Start Date: Apr 01, 2009
End Date: Mar 31, 2014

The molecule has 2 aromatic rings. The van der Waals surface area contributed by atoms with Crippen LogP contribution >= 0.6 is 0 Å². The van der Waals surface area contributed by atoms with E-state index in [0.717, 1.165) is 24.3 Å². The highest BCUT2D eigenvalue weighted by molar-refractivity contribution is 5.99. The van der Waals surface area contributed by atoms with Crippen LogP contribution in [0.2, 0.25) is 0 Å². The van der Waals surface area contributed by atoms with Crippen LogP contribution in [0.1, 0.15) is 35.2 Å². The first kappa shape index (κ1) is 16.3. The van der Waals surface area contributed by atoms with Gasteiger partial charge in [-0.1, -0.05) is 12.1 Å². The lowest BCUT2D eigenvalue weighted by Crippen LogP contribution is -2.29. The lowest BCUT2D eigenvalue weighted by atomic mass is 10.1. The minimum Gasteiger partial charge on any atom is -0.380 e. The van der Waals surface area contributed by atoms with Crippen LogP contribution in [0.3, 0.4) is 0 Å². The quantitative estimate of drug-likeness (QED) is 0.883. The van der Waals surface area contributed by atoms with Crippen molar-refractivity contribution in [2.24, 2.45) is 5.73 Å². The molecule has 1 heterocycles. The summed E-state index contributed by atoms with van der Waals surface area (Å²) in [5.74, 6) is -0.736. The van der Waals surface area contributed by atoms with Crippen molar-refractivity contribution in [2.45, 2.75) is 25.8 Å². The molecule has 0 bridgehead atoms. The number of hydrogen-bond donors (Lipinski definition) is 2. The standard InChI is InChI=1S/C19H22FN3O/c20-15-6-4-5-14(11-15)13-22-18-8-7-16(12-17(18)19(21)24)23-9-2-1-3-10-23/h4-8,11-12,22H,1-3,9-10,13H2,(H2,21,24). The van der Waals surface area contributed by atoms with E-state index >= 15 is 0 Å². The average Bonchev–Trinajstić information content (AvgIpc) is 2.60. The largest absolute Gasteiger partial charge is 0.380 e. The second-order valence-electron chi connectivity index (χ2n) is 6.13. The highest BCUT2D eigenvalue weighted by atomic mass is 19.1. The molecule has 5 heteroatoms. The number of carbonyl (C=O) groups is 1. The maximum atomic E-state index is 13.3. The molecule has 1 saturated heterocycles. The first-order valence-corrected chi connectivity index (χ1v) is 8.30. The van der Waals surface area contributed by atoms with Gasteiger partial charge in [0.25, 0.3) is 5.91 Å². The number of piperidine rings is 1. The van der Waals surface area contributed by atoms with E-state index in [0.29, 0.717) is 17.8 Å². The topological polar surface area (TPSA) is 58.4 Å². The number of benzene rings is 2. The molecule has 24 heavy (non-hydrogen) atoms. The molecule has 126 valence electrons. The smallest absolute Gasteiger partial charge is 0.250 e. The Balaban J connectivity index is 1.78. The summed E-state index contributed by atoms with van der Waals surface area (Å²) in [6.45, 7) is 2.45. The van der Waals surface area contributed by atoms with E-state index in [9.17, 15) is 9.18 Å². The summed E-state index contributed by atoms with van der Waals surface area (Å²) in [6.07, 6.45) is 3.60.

The goal of our research is to provide data to enhance the development of nutritional guidelines, especially as related to mineral nutrition, in children. Using both human experimentation and cell culture models, we are studying methods of delivering the key minerals of calcium, zinc, and iron in the diet so as to optimize health outcomes. This is done by evaluating enhancers of mineral absorption, such as ascorbic acid, prebiotic fibers, and vitamin D and by considering nutrient:nutrient interactions that may limit mineral absorption such as an excess in the zinc:copper intake ratio. We will conduct a controlled trial of vitamin D supplementation to assess the effects of vitamin D status on calcium absorption in small children. We will evaluate different types of whole diets (lacto-ovo vegetarian) on iron status and the effects of differing intakes of zinc on zinc and copper absorption. We will determine if benefits previously seen for prebiotic fibers in enhancing calcium absorption also occur for iron absorption. These studies will utilize stable isotope techniques so as to provide accurate, practically applicable information that may be obtained from the study populations in a safe manner. In vitro studies will seek to identify genetic basis for mineral absorption and to develop appropriate models for evaluation of mineral absorption. Taken together, this project will provide novel information directly useful to government, industry, and the consumer related to dietary requirements. These data will have global application and provide a strong basis for evidence-based nutritional recommendations to be developed. Additional studies will explore the roles of aldose reductase and aldehyde reductase in modulating oxidative stress in cells, as well as their separate role in providing the starting substrates for the ascorbate synthesis pathway in mice. As a result we will have a better understanding of the role and importance of vitamin C in our diet.